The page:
Are these same basic mechanisms at work in rich countries and developing ones?
JS: To a large extent, yes. Clothing companies in Tunisia, for instance, or industrial spare parts producers in Morocco are suffering from these shocks. Tens of thousands of employees have lost or will lose their income, which will affect domestic demand in these countries. These workers will consume less, they will not be able to repay their loans, etc., unless, again, they are supported. On the other hand, countries that are poorly integrated in the global economy and are not part of global value chains are therefore less exposed when these seize.
But let’s take the case of the international commodity market. Today, there is no major supply crisis in global grain or rice production. However, the trade logistics underlying the international grain market have been profoundly affected: materially, supply and demand don’t reach as easily as they used to, especially if there are also reactions of storage or speculation. This creates a very serious risk of food shortages, locally or regionally, particularly in Africa. Clearly, we are no longer dealing with printer cartridges that are not delivered, even if the mechanics of the shortage are somewhat similar.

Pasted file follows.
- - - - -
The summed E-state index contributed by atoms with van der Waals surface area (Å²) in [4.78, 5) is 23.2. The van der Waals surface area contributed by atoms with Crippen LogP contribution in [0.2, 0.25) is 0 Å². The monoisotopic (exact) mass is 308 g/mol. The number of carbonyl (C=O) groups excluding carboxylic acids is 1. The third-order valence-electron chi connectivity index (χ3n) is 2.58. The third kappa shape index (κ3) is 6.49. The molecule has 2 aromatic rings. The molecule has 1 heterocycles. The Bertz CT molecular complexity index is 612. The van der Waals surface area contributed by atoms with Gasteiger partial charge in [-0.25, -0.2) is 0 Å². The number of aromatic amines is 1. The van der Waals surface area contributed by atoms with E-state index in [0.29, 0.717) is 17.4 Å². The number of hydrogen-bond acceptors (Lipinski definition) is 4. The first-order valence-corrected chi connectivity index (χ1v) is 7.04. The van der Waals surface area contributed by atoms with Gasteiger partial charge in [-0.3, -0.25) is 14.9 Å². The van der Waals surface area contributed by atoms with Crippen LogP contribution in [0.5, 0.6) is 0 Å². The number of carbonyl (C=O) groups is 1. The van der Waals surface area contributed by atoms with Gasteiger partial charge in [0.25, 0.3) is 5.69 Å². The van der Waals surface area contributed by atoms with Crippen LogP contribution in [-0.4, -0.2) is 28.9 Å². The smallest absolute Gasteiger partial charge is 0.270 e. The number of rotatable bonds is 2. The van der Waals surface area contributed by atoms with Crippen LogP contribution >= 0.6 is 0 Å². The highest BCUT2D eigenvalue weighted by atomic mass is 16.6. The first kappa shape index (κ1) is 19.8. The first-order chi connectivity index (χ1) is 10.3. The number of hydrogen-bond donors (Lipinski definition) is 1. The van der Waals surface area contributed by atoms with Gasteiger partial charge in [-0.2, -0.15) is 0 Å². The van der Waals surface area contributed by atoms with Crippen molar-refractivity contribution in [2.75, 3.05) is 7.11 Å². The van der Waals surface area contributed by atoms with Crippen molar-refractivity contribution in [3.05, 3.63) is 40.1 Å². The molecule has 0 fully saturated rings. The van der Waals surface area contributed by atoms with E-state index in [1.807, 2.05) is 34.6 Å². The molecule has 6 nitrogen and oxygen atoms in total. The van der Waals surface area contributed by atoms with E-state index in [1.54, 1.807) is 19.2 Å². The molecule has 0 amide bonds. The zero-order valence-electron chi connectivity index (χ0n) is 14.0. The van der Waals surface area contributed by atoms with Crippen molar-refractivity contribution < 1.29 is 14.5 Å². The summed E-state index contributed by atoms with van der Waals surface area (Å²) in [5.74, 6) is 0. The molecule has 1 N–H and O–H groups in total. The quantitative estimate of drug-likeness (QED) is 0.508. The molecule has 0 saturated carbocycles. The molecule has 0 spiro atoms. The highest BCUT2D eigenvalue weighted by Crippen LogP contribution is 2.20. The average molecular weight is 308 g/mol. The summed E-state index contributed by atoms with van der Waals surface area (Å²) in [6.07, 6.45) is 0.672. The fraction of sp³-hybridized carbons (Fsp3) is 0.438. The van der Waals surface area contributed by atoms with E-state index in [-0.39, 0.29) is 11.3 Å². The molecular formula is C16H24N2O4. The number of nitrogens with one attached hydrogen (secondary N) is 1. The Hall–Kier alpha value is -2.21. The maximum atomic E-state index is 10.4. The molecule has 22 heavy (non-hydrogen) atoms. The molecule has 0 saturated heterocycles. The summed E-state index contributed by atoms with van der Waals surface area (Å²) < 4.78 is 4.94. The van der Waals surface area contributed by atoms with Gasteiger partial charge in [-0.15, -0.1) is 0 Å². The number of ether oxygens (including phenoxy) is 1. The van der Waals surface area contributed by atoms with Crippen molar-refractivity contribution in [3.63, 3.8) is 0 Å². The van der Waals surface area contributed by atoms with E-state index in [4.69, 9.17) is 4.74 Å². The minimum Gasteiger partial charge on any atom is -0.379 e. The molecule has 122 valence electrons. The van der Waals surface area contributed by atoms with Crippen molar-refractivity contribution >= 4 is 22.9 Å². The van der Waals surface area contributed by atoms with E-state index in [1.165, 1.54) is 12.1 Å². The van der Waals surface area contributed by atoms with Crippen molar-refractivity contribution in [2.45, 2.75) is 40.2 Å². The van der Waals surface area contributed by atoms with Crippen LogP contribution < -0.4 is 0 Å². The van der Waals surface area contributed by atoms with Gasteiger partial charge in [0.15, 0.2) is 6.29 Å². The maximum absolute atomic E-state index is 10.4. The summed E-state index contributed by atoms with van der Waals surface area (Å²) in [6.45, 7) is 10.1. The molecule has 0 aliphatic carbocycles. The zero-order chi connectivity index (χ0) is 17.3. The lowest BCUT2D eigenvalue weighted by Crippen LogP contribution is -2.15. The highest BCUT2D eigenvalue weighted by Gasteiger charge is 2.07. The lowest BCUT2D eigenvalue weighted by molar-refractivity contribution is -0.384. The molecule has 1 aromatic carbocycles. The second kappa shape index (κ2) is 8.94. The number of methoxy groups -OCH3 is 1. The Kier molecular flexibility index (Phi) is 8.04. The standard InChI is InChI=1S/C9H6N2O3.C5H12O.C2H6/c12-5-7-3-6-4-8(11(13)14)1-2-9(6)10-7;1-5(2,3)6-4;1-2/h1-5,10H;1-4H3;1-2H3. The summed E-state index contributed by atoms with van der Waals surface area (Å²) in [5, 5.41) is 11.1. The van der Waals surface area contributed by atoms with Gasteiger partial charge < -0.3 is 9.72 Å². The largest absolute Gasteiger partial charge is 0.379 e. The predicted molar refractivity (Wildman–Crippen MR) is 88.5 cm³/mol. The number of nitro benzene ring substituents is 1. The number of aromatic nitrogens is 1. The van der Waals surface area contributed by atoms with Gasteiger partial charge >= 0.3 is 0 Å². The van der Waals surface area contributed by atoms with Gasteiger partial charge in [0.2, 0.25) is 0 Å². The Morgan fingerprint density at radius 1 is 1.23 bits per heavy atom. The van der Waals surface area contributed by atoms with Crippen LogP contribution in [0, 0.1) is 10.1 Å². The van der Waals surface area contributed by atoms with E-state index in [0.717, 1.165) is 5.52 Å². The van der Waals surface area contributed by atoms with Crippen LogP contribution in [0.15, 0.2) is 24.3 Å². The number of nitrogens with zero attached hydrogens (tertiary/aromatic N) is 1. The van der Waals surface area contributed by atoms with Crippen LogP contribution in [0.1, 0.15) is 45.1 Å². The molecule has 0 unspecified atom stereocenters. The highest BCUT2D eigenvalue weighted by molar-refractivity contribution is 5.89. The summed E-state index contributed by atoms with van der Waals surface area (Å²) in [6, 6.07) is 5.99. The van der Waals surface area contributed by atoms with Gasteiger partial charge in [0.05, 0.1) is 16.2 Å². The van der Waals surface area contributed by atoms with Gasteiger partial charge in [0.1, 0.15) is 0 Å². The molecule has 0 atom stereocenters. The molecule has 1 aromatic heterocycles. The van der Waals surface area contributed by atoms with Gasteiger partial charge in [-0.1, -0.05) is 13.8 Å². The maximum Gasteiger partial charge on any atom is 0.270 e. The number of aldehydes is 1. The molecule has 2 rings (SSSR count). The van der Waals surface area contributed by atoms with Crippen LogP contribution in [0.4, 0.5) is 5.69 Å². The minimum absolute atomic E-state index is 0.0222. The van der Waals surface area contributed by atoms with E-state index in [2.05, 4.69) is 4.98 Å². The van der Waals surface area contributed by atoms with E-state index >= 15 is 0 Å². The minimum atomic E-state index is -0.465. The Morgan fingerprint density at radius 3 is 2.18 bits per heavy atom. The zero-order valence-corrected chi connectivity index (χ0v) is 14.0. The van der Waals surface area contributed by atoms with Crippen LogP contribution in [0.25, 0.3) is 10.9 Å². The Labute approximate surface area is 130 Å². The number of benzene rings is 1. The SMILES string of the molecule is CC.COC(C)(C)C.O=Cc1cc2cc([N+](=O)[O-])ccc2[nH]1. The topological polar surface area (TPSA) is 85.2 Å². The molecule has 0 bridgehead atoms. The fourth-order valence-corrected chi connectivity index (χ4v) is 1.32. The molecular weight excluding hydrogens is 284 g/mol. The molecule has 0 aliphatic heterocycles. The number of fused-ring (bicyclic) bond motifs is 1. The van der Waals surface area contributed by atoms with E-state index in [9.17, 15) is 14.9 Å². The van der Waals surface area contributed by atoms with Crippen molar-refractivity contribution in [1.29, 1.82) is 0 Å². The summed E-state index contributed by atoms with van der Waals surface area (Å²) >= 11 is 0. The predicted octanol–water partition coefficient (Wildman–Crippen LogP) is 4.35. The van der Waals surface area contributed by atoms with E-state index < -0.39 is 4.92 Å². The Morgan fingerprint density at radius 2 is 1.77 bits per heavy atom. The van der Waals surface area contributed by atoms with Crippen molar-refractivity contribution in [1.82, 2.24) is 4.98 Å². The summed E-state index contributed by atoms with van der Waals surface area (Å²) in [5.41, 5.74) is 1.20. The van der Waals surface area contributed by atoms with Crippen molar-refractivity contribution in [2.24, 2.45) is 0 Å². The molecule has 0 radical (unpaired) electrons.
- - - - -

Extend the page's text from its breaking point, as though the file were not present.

But developing countries are also affected by the fall in the international demand and in the prices for raw materials, especially minerals and energy. And consider also the case of economies that rely heavily on tourism: since last March, hundreds of thousands of tourists and long-term residents have been repatriated to Europe. This has caused massive shocks in terms of external payments and income for a job-rich sector. In many countries, 4% to 6% of GDP has disappeared in a few weeks, sometimes much more. Lastly there is also the case of remittances from migrant workers, which are of roughly the same order of magnitude: they are not going to disappear overnight but if unemployment becomes widespread and long-lasting in developed countries, there will inevitably be an impact in countries of origin. This was already the case in 2008.
Chiredzi, Zimbabwe,03 June 2020,Group of women with face masks. Copyright: Shutterstock
You have noted that the poorest countries are particularly poorly equipped to face the pandemic. What about the economic crisis?
JS: It's all here: whether you look at fighting the epidemic, supporting households and businesses, or the external financial threat, states are on the front line—from Niger to Sweden. The nature of the epidemic, like the financial crisis, is that it directly calls into question a particularly precious common good, for which states are, in principle, the last resort guarantors. Indeed, the inequalities in the means and competences of states have rarely appeared as disproportionate as in recent months.